Does a Ketogenic Diet Help Diabetes or Make It Worse?

September 22, 2019 0 By William Morgan


“Does a Ketogenic Diet Help
Diabetes or Make It Worse?” Ketogenic diets can certainly lower blood
sugars, better than conventional diets, so much so there is a keto
product company that claims ketogenic diets can
reverse diabetes. But they are confusing the
symptom—high blood sugars— with the disease, which is
carbohydrate intolerance. People with diabetes can’t
properly handle carbohydrates and this manifests
as high blood sugars. Sure, if you stick to eating mostly fat,
your blood sugars will stay low, but you may actually be making
the underlying disease worse at the same time. We’ve known for nearly a century that
if you put people on a ketogenic diet, their carbohydrate intolerance can
skyrocket within just two days. Here’s the blood sugar response
of someone eating sugar, after two days eating a high carb diet. Here’s exposure to the same amount of
sugar after a high-fat diet for two days. Their intolerance to carbohydrates
skyrocketed on a high-fat diet. One week on an 80% fat diet and you
can quintuple your blood sugar spike in reaction to the same carb load,
compared to a week on a low-fat diet. Even a single day of excessive
dietary fat intake can do it. If you’re going in for a diabetes test,
having a fatty dinner the night before can adversely affect your results. One meal high in saturated fat
can make the cause of diabetes, carbohydrate intolerance,
worse within four hours. Now with enough weight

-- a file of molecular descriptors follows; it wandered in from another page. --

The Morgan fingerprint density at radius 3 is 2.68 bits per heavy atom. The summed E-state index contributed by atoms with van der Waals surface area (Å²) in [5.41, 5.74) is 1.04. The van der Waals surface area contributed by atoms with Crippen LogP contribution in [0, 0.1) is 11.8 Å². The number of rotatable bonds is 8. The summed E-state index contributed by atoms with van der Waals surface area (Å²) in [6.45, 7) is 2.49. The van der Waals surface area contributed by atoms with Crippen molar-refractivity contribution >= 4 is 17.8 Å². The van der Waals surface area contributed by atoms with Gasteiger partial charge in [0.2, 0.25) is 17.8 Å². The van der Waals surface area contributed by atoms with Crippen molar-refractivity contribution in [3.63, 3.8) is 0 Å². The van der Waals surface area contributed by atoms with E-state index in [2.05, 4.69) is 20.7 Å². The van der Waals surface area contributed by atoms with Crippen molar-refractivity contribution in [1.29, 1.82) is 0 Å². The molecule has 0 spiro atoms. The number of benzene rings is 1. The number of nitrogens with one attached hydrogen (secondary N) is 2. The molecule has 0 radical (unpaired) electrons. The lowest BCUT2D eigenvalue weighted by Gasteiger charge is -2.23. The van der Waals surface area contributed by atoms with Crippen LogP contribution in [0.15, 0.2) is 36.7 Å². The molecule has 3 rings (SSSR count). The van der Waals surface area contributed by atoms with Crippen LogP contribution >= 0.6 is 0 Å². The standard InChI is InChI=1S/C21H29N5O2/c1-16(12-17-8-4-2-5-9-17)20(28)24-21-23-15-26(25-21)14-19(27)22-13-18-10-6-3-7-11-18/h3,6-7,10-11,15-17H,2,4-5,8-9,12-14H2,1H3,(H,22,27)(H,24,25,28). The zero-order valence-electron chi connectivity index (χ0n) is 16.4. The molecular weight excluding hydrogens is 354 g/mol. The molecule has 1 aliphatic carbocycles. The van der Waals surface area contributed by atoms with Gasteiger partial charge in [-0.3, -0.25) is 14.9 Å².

loss by any means, whether from cholera or bariatric surgery,
type 2 diabetes can be reversed, but a keto diet for diabetes may not
just be papering over the cracks, but actively throwing fuel on the fire. I’ve been trying to think
of a good metaphor. It’s easy to come up with things
that just treat the symptoms without helping the underlying disease,
like giving someone with pneumonia aspirin for their fever
instead of antibiotics. But a keto diet for diabetes
is worse than that, because it may treat the symptoms
while actively worsening the disease. So maybe it’s more like curing the fever
by throwing that pneumonia patient out into a snow bank. Or maybe “curing” your amputated
finger by amputating your hand. No more unsightly finger stub! One of the co-founders
of masteringdiabetes.org suggested it’s like a CEO that makes
their bad bottom-line look better by just borrowing tons of new cash.
The outer numbers look better, but on the inside the company is
just digging itself a deeper hole. Remember “The Club”? Maybe I just watched too much late-night TV growing up, but it’s a
car anti-theft device that attaches to your steering wheel
and locks it in place, so the steering column can
only turn a few inches. Imagine you’re in a car at the top of
a hill with the steering wheel locked. Then the car starts
rolling down the hill. What do you do? Oh, did I mention there’s also something
stuck under your brake pedal, too? The keto-diet-equivalent-response
to this situation is who cares if you’re barreling down into traffic with
no brakes and a locked steering wheel? Just stick to really
straight deserted roads without any stop signs or traffic lights.